The victory represents a sixth ranking event title success of the season for Evans and extends a streak dating back to her maiden title in 2005 of the World Women’s Snooker Championship being won by her and three-time champion Ng On Yee.

There was victory for Hong Kong in the Challenge Cup event for players who did not make it to the knockout rounds of the main competition as So Man Yan defeated India’s Chitra Magimairaj 3-2 in the final.

Congratulations Reanne!

As for Mink, she did herself and her country proud. She’s only 19 and is improving rapidly. She has been working with Stuart Pettman over the last months and it pays off. Stuart Pettman is a former pro. He never was a top player, but he certainly wasn’t a numpty either. When he left the main tour, he wrote a book: “Stuart Pettman: As Sometimes Seen on TV”. It’s one of the best snooker books I ever read. It’s a bitter-sweet insight in the life of a journeyman on the tour. Here is the review Matt Huart did at the time. I’m not sure if the book is still available, via Matt or otherwise.

It was an enjoyable competition to watch, with an excellent coverage. The level is rapidly improving on the Women circuit. The whole organisation was fantastic and the owner of the club should be proud. He came on social media with this:

I am grateful that I am being a manager here at the Hi End Snooker Club Thailand because it gives me a chance to meet you I wish you all the best for all that you do and would like to say thank you for making this possible.

Hope to see you again soon for the next World Championship Tournament.
Thank you very much.

Sawaddee krub🙏🏻 Hi-End Team

Well done Gappa Gappa! 

You will find all the detailed results on snookerscores

All the pictures taken during the final are here, available on Facebook

World Cup 2019 – Before it starts

As always in China, the day before the tournament is devoted to meeting the press, the sponsors and the fans.

This tournament is sponsored by … a company that builds and sells washing machines. Well, that attracted some derisive comments on social media, but why? I, for one, I’m happy to see a tournament supported by a sponsor that is not a bookie. Anyway…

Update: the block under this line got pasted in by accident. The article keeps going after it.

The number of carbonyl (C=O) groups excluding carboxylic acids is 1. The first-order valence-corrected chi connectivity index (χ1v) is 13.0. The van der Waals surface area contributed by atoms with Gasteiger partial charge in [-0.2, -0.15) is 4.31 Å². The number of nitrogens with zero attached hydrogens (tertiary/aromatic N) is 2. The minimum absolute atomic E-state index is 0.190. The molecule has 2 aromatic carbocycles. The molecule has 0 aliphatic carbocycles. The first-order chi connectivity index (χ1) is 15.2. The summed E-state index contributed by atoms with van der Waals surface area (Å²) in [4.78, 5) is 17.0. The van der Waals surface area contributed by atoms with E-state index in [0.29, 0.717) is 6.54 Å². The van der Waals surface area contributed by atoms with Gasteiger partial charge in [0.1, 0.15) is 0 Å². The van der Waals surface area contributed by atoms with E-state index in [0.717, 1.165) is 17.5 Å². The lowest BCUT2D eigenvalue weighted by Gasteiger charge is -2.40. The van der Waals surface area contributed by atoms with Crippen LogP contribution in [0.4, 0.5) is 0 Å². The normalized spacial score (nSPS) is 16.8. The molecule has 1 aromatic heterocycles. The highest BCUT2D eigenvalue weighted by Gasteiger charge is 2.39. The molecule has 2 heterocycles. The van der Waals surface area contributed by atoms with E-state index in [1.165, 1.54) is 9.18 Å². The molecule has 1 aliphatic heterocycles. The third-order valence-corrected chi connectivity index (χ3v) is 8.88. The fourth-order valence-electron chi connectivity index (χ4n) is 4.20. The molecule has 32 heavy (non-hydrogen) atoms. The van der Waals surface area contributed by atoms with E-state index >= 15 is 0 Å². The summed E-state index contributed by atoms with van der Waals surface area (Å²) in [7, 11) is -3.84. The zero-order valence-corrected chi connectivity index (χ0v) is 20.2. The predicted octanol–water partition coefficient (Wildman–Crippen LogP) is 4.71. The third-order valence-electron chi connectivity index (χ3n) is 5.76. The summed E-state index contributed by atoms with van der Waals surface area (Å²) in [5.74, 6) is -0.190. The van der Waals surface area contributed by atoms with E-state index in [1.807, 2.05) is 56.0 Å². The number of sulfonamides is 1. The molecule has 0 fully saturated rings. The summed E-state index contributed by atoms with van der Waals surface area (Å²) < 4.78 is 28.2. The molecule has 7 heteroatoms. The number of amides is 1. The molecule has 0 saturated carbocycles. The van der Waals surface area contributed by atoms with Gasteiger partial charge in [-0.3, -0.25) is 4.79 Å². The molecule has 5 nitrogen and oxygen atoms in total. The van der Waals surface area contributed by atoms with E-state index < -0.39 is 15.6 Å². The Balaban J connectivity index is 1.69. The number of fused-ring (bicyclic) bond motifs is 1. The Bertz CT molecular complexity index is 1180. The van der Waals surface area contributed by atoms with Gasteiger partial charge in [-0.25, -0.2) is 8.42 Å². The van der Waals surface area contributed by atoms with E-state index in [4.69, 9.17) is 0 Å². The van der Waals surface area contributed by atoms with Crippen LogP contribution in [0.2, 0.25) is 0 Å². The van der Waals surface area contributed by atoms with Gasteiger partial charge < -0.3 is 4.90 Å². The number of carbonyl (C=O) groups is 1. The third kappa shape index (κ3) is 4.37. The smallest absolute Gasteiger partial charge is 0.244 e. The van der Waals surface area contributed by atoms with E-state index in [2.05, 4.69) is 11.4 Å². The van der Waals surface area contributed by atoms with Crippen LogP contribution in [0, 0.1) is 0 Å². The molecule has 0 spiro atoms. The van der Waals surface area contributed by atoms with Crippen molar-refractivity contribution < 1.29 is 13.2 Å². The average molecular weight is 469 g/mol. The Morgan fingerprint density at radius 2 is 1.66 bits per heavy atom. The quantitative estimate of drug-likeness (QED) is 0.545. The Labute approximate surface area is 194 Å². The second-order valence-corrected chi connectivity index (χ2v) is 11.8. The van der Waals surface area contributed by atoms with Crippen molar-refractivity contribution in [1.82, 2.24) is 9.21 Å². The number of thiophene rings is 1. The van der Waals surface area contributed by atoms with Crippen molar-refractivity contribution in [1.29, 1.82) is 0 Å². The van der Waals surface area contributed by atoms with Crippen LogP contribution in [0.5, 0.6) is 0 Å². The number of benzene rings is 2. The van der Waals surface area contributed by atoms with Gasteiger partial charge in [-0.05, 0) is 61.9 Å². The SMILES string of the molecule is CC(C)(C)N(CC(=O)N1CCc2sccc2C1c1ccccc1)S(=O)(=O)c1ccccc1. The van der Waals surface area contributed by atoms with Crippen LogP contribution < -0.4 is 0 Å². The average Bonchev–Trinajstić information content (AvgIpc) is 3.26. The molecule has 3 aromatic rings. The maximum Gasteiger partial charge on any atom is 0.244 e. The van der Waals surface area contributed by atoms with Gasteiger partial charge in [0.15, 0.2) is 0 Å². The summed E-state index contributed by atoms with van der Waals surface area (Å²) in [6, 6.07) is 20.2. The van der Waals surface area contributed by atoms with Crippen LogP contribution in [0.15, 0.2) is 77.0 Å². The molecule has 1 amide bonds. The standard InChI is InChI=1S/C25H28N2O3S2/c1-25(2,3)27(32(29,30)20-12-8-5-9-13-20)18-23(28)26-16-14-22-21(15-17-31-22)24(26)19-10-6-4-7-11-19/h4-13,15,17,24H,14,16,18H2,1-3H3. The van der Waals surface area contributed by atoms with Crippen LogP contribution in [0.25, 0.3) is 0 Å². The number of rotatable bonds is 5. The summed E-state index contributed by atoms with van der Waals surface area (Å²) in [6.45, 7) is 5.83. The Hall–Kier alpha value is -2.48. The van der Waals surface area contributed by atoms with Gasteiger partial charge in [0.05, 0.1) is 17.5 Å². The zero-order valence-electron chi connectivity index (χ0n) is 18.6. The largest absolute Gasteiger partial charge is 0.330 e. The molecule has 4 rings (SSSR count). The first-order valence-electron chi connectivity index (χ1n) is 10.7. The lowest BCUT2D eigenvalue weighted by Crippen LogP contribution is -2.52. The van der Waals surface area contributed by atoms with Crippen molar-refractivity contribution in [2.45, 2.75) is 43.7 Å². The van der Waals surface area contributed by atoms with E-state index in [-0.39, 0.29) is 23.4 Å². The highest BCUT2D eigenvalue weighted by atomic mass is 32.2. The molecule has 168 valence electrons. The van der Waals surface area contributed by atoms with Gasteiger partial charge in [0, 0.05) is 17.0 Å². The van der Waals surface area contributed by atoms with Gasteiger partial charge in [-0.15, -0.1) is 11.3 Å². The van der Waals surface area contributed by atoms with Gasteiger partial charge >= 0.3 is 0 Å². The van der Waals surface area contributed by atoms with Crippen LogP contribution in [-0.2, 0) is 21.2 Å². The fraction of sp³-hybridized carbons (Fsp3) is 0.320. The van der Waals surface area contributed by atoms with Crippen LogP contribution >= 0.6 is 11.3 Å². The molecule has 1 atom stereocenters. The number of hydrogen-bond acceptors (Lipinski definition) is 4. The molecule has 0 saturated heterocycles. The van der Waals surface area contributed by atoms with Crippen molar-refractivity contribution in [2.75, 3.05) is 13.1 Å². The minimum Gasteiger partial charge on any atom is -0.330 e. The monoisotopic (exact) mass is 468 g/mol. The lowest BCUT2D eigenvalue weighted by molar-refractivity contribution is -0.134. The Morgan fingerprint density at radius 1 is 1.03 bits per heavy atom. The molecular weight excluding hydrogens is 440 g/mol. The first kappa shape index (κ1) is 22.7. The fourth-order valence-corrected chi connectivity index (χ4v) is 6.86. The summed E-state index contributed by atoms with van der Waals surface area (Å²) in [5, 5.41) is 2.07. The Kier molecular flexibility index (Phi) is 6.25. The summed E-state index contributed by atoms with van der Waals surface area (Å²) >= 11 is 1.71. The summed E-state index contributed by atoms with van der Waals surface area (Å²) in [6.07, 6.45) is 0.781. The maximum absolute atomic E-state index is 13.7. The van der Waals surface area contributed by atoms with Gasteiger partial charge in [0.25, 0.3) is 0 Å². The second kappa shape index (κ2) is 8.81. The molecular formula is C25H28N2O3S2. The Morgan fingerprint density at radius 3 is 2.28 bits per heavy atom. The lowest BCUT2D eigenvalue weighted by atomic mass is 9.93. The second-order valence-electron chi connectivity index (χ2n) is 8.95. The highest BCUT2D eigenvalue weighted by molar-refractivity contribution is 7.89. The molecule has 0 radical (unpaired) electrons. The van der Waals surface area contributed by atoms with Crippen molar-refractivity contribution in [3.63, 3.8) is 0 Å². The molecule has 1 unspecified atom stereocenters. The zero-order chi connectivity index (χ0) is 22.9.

Here are images shared mainly on weibo. Don’t be surprised to see Ding all over it: Wuxi is his home town, and of course, he’s (one of) the defending champion(s).

Ding looked particularly interested by the washing machines. With a young baby, I guess it makes sense 😉 😀

Tomorrow things start in earnest in Wuxi …


News from the snooker planet

There is no action on the main tour right now – it all starts again on Monday – but there is plenty of snooker played elsewhere.

Pankaj Advani became the 2019 Asian Snooker Champion. This win is highly significant for Pankaj and for Indian snooker

Asian Snooker Championship: Pankaj Advani wins to complete career grand slam in cue sports

New Delhi: India’s ace cueist Pankaj Advani on Friday (June 21) clinched the 35th men’s Asian Snooker Championship in Doha, Qatar, to complete a career grand slam in cue sports.

Advani conquered the ACBS Asian Snooker events — 6-red (short format) and 15-red (long format) — along with the IBSF World Championships in both formats too.

Having already accomplished it in Billiards, Pankaj had this elusive 15-red Asian Snooker title missing from his silverware collection.

Advani defeated Thanawat Tirapongpaiboon (Thailand) 6-3 in the final to become the only one to win the Asian and World championships in all formats.

He is also the only one to do so in two sports, both Billiards and Snooker.

“With this title, I’ve done everything I could when representing my country in both the sports. This win completes my trophy cabinet so I now know I will be sleeping well for a very long time.” Advani said.

“Having won all that there is, I’d like to continue competing with the objective of deriving personal growth through the medium of sport and to also share my knowledge with budding cueists.

“I’m now going to enter every championship to enjoy my game while at the same time focus on other areas of my life too.”